SOURCE: St. Louis American
One group demanded that its anchoring sculpture, a statue of King Louis IX, come down as a token of reconciliation against the generations of hate they feel the statue represents. A collective of other groups, including individuals who said they belonged to The Catholic Church and white supremacists, stood in defense of the statue of the city’s namesake.
SOURCE: St. Louis Post-Dispatch
A review of Walter Johnson's new book "The Broken Heart of America: St. Louis and the Violent History of the United States."
SOURCE: St. Louis Today
by Steven P. Miller and Warren Rosenblum
In pronouncing this version of Americanism, the Legion drew upon the worst of the nation’s wartime tendencies: rising xenophobia.
SOURCE: New Historian
Although little is known about the Native Americans who lived in the East St. Louis area, a team of archaeologists who worked on a dig to clear land for the Stan Musical Veterans Memorial Bridge are ready to share their latest discoveries.
by Bruce Chadwick
"Sotto Voce" is a turgid, rambling, and ultimately dull look at an historic tragedy.
SOURCE: Special to HNN
Murray Polner wrote “Branch Rickey: A Biography.”
SOURCE: St. Louis CBS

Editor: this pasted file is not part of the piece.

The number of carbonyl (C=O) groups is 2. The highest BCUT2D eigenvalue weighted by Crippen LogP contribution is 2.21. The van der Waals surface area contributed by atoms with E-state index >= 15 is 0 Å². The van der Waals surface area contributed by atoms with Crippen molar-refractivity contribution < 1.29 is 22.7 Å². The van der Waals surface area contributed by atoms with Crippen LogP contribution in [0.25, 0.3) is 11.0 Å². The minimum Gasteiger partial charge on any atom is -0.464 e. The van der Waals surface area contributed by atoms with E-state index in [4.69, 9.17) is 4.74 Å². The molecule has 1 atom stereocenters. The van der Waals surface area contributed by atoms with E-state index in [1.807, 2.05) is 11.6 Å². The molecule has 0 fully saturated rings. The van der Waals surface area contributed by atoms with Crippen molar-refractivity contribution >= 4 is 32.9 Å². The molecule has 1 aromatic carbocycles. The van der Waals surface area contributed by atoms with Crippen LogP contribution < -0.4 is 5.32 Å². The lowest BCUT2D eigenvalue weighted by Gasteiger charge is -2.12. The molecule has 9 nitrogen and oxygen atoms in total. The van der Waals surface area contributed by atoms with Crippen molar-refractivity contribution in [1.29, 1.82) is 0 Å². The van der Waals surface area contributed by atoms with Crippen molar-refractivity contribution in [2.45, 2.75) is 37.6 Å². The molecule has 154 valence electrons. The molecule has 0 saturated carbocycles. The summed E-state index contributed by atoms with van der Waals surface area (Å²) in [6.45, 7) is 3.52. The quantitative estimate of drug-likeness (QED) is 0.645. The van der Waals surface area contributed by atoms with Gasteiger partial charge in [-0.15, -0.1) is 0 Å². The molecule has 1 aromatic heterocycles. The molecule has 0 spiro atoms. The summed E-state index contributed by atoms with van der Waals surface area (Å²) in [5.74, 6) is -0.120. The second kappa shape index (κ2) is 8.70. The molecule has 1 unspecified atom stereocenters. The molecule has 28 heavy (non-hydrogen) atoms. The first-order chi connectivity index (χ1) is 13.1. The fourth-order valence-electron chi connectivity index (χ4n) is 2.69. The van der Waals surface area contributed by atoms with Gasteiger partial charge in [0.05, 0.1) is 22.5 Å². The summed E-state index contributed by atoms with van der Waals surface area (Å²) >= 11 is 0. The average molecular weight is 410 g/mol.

ST. LOUIS (KMOX) – Even life-long St. Louis residents may not realize that a big battle was once fought on what is now the site of Ballpark Village, which is in the early stages of development just north of Busch Stadium.Interestingly, this wasn’t a conflict during the U.S. Civil War, but the Revolutionary War.The “Battle of St. Louis” — also known as the “Battle of Fort San Carlos” — took place in May 1780, and downtown looked much different 233 years ago.“The early French city of St. Louis had a wall that enclosed it on three sides, and the fourth side was the Mississippi River,” notes Michael Fuller, history professor at St. Louis Community College-Meramec and one of the foremost experts on the battle....
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